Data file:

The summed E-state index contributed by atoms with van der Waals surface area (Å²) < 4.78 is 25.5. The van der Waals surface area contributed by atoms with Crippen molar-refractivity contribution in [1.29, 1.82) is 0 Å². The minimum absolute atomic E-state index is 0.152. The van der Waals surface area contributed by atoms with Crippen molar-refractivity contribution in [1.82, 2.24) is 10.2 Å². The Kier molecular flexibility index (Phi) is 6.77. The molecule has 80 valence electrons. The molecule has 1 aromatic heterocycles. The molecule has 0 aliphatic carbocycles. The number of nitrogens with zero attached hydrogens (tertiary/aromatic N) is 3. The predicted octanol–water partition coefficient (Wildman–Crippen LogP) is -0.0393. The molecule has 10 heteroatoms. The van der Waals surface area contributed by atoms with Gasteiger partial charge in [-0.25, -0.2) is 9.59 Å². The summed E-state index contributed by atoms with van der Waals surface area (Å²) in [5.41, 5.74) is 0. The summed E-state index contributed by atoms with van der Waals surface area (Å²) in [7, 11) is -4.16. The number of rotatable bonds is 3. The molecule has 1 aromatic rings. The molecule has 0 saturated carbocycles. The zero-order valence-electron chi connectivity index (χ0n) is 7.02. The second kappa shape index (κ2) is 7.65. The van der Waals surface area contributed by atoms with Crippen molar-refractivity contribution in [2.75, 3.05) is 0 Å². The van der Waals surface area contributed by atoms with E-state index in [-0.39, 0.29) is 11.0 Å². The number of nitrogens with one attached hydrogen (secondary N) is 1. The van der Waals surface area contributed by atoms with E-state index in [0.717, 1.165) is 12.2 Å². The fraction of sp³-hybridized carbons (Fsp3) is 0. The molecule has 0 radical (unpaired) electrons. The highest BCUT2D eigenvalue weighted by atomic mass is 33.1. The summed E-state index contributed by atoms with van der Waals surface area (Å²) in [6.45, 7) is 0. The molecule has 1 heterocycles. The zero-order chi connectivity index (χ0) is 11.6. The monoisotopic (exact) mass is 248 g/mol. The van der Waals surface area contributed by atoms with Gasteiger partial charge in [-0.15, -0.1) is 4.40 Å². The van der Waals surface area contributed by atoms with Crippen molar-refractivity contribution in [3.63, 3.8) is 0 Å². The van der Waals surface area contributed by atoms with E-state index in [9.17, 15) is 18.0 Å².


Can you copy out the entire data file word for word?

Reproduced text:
The summed E-state index contributed by atoms with van der Waals surface area (Å²) < 4.78 is 25.5. The van der Waals surface area contributed by atoms with Crippen molar-refractivity contribution in [1.29, 1.82) is 0 Å². The minimum absolute atomic E-state index is 0.152. The van der Waals surface area contributed by atoms with Crippen molar-refractivity contribution in [1.82, 2.24) is 10.2 Å². The Kier molecular flexibility index (Phi) is 6.77. The molecule has 80 valence electrons. The molecule has 1 aromatic heterocycles. The molecule has 0 aliphatic carbocycles. The number of nitrogens with zero attached hydrogens (tertiary/aromatic N) is 3. The predicted octanol–water partition coefficient (Wildman–Crippen LogP) is -0.0393. The molecule has 10 heteroatoms. The van der Waals surface area contributed by atoms with Gasteiger partial charge in [-0.25, -0.2) is 9.59 Å². The summed E-state index contributed by atoms with van der Waals surface area (Å²) in [5.41, 5.74) is 0. The summed E-state index contributed by atoms with van der Waals surface area (Å²) in [7, 11) is -4.16. The number of rotatable bonds is 3. The molecule has 1 aromatic rings. The molecule has 0 saturated carbocycles. The zero-order valence-electron chi connectivity index (χ0n) is 7.02. The second kappa shape index (κ2) is 7.65. The van der Waals surface area contributed by atoms with Crippen molar-refractivity contribution in [2.75, 3.05) is 0 Å². The van der Waals surface area contributed by atoms with E-state index in [-0.39, 0.29) is 11.0 Å². The number of nitrogens with one attached hydrogen (secondary N) is 1. The van der Waals surface area contributed by atoms with E-state index in [0.717, 1.165) is 12.2 Å². The fraction of sp³-hybridized carbons (Fsp3) is 0. The molecule has 0 radical (unpaired) electrons. The highest BCUT2D eigenvalue weighted by atomic mass is 33.1. The summed E-state index contributed by atoms with van der Waals surface area (Å²) in [6.45, 7) is 0. The molecule has 1 heterocycles. The zero-order chi connectivity index (χ0) is 11.6. The monoisotopic (exact) mass is 248 g/mol. The van der Waals surface area contributed by atoms with Gasteiger partial charge in [-0.15, -0.1) is 4.40 Å². The van der Waals surface area contributed by atoms with Crippen molar-refractivity contribution in [3.63, 3.8) is 0 Å². The van der Waals surface area contributed by atoms with E-state index in [9.17, 15) is 18.0 Å².